It was not, however, a night of revolutions. This is the NFL, after all. There is no common theme from Thursday’s first round, because there is no consensus thinking among how the league views quarterbacks. For all of the progress Murray’s selection suggests, just five picks later the Giants selected Duke’s Daniel Jones. There’s been some scuttlebutt in the past that the internet will run out of space. It would absolutely happen if I were given enough time to list all of my thoughts on this particular selection. I came into Thursday’s draft intending to needle whichever team overdrafted Missouri’s Drew Lock, and the Giants were a prime candidate. Instead, they spent the sixth pick on a quarterback who is worse than Lock. General manager Dave Gettleman suggested that Jones could sit behind Eli Manning for three years, which would, of course, wipe out most of the benefits of his rookie contract.
Bashing Gettleman, at this point, seems like low-hanging fruit, but, unfortunately for the Giants, it is well deserved. Drafting Jones this high makes no sense, and, for the second straight year, Gettleman demonstrated that he doesn’t understand that you can trade down if the player you want will be available later in the draft. (The Giants picked twice more in the first round.) Earlier Thursday, Gettleman was quoted as saying that the worst place a team can be is quarterback hell. They are there.
Numbers against Top 25 YPP Defenses LY— Joel Klatt (@joelklatt) April 26, 2019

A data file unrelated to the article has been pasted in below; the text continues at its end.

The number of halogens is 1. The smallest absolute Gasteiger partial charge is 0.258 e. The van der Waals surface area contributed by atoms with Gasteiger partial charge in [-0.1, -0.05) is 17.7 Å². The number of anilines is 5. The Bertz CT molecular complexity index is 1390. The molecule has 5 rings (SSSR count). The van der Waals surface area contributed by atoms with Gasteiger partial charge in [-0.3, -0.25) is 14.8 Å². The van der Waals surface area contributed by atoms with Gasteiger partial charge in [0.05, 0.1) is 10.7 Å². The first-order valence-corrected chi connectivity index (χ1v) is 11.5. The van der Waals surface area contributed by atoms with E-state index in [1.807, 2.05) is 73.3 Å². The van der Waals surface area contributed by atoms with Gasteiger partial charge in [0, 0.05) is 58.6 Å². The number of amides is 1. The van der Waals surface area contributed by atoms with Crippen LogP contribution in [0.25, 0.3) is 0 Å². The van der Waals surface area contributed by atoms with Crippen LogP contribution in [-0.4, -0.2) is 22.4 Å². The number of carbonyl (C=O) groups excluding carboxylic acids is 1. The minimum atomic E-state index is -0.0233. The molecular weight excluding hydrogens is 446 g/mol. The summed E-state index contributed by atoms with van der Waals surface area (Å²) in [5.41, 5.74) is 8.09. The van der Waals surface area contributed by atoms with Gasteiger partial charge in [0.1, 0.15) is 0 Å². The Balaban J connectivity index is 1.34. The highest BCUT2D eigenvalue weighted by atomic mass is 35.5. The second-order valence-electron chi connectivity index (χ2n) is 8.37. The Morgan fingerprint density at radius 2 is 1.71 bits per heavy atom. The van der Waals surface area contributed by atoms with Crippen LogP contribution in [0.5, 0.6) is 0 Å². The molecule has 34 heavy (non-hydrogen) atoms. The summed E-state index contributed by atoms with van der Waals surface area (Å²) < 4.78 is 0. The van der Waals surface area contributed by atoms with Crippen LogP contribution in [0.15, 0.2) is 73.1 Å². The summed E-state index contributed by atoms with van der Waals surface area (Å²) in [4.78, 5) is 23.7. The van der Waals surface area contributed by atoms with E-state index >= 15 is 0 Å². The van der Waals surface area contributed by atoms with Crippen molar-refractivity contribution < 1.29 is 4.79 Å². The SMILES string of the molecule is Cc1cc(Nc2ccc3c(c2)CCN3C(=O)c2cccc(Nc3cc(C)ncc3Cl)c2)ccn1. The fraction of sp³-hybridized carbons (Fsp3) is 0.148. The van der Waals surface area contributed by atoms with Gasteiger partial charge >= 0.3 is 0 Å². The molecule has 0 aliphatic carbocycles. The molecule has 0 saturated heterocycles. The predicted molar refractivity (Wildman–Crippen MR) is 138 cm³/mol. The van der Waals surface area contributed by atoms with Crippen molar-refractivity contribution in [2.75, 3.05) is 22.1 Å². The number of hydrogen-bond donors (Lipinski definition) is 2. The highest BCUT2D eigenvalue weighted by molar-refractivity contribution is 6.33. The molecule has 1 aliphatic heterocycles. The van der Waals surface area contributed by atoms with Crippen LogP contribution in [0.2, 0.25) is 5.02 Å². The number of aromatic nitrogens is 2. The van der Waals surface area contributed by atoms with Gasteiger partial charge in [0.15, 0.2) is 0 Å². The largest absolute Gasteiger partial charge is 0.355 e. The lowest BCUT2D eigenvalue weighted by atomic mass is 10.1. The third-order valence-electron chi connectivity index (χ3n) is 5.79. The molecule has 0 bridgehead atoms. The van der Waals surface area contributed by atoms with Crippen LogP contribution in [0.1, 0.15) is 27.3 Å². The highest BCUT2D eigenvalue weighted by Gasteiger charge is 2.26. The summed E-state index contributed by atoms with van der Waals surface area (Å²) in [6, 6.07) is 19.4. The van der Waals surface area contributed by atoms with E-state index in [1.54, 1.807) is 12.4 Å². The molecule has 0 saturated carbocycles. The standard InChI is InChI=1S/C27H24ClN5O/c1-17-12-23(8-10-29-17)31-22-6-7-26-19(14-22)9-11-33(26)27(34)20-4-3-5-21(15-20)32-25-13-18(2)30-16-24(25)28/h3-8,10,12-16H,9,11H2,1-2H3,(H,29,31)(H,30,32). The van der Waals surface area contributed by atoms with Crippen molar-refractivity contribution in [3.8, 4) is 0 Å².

Haskins- 5gms 62% 297 YPG 15 TD 1 INT
Murray- 2gms 62% 260 YPG 6 TD 0 INT
Jones- 3gms 59% 230 YPG 5 TD 3 INT
Gettleman has touted the “Kansas City model” as a viable path to success. The problem, of course, is this model resulted in the Chiefs’ trading Alex Smith and starting Mahomes, who is … better than Jones. The Chiefs also got a haul in return for Smith, including a third-round pick, something the Giants would almost certainly not get for Manning. Even if they do, Gettleman would probably squander it. My colleague Danny Kelly ranked Murray as a top-five overall prospect, and Jones 100th. They were taken five picks apart from each other. Do not try to understand this.
The next problem with this particular pick is that it’s almost certain that one of the Giants’ biggest rivals got a better quarterback nine picks later, when the Redskins selected Dwayne Haskins at no. 15. Ian O’Connor put it succinctly: “If Daniel Snyder outsmarts you, it is time to pack up and go home.” Haskins is probably not an elite quarterback, but Jones is definitely not an elite quarterback.
The impact of last year’s draft was easy to decipher: Five quarterbacks were selected in the first round, and their impact, or lack thereof, was felt almost immediately. There are fewer teams with glaring holes at the position this year, which means there are candidates to adopt the “Kansas City model” Gettleman cited and select a player to sit behind a veteran until he’s ready. In theory, almost every team could adopt this approach and add a quarterback this weekend. Thus, a lot of teams will be judged on whether they passed on Haskins or Lock. Who you don’t take can get you fired as easily as who you do.
The implications of Thursday’s first round will be felt throughout the league: Josh Rosen will likely become available. Lock is still on the board. There are no clear teams that need a quarterback except Miami, who might be tanking in 2019. Oakland did not draft a quarterback, opting instead to reach at no. 4 for Clelin Ferrell and take a running back later in the first round. The Bengals didn’t select an heir apparent to Andy Dalton. The Buccaneers didn’t pick a signal-caller. The market for Rosen will be one of the most interesting things to watch over the next few months. So, too, will the second round of the draft. The quarterback position, already the most valuable commodity in sports, is more important than ever, increasing the stakes of every pick as long as one is available. At some point, teams might get better at gauging it. Not all of them, it seems.